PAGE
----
One other thing worth mentioning: thermoelectric models are more sensitive to ambient temperatures, so don’t put this unit where it will be subjected to direct sunlight or heat. Most wine coolers also need some space around them for proper ventilation of the cooling unit; if the refrigerator is packed into a tight space or pushed against a wall, it may fail. That’s not the fault of the machine, it’s the fault of the person installing it. While this is somewhat of a digression, we have to make one observation which may be important while you’re shopping.
If you look at reviews on the largest online shopping site there is in the West, you’ll see many similar complaints about every single high-end wine refrigerator on the market: “the cooler stopped working after X months.” From our vantage point, it’s impossible that every reputable wine refrigerator manufacturer produces that many duds. If you don’t give these units enough ventilation space, they will stop working after a while. The two morals of this story: don’t believe all of those complaints, because the failures were most likely due to user error – and be sure to give your wine refrigerator ample ventilation space.
Most dual zone wine coolers don’t have equal spaces for whites and reds. The NewAir does and the review team think that’s a major advantage, because we believe that fits the way most non-collectors store wines. Combine that with reliable temperature and stunning looks, and the AW-321ED is well worth the price.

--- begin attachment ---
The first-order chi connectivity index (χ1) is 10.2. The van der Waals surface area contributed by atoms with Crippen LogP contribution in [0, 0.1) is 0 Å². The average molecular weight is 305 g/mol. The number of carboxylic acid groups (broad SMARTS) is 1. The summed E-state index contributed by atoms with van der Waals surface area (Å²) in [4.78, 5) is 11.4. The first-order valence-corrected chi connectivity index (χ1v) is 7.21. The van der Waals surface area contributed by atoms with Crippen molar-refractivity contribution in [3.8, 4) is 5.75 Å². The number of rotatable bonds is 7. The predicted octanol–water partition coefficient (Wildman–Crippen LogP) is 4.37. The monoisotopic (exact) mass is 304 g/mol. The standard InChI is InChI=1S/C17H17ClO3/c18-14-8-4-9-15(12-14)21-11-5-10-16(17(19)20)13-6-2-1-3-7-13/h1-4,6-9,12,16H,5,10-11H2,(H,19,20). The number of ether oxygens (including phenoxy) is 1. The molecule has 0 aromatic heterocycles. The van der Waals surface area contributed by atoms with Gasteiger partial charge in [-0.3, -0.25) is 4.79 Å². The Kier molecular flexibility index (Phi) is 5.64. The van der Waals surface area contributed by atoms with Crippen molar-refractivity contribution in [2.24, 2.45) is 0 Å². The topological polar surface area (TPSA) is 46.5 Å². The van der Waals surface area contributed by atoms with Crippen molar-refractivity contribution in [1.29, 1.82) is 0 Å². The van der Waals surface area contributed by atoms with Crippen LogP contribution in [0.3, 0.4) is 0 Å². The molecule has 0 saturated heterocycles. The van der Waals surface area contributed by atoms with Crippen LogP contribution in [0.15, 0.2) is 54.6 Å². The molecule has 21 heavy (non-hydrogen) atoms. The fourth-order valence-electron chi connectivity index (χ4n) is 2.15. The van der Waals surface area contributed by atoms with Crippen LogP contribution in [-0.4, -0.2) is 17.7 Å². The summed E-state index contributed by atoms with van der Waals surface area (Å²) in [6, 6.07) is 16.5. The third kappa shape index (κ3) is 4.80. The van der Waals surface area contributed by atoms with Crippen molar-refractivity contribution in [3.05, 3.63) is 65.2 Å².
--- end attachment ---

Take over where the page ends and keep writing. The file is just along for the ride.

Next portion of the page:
Details for the NewAir AW-321ED 32 Bottle Dual Zone Thermoelectric Wine Cooler:
3. Wine Enthusiast 18-Bottle Touchscreen Wine Refrigerator
Not everyone has the room for an enormous wine cooler – but this slim 18-bottle unit will fit almost anywhere (as long as you leave enough room around it for proper ventilation). Wine Enthusiast makes great products, and this is a really well-thought-out, and attractive, piece of equipment.
Even though the cooler is small, it’s still a two-zone model, able to maintain temperatures between 54-66° in the top red wine zone (with space for ten bottles), and between 46-66° in the bottom zone, suitable for eight bottles of either whites or reds.
The Wine Enthusiast 18 is a thermoelectric model, so it can’t go lower than 46° and can’t be used to chill sparkling wines. Temperatures are controlled by an exterior digital display (to be honest, we wouldn’t really call it a touchscreen) in the middle of the door.
This freestanding cooler is black metal with stainless steel trim and a reflective thermopane glass door (only the top half of the cooler is visible through the door), giving it a modern appearance. There are seven pull-out chrome racks which aren’t going to be able to accommodate many larger bottles, but do fit the promised 18 standard-sized ones snugly. The refrigerator is a little noisier than the review team expect from a thermoelectric unit, but still quieter than most compressor models.
In a nutshell, it’s slim, sleek and a very good choice at a reasonable price.
More info on the Wine Enthusiast 18-Bottle Touchscreen Wine Refrigerator:
4. Whynter BWR-18SD 18 Bottle Built-In Wine Refrigerator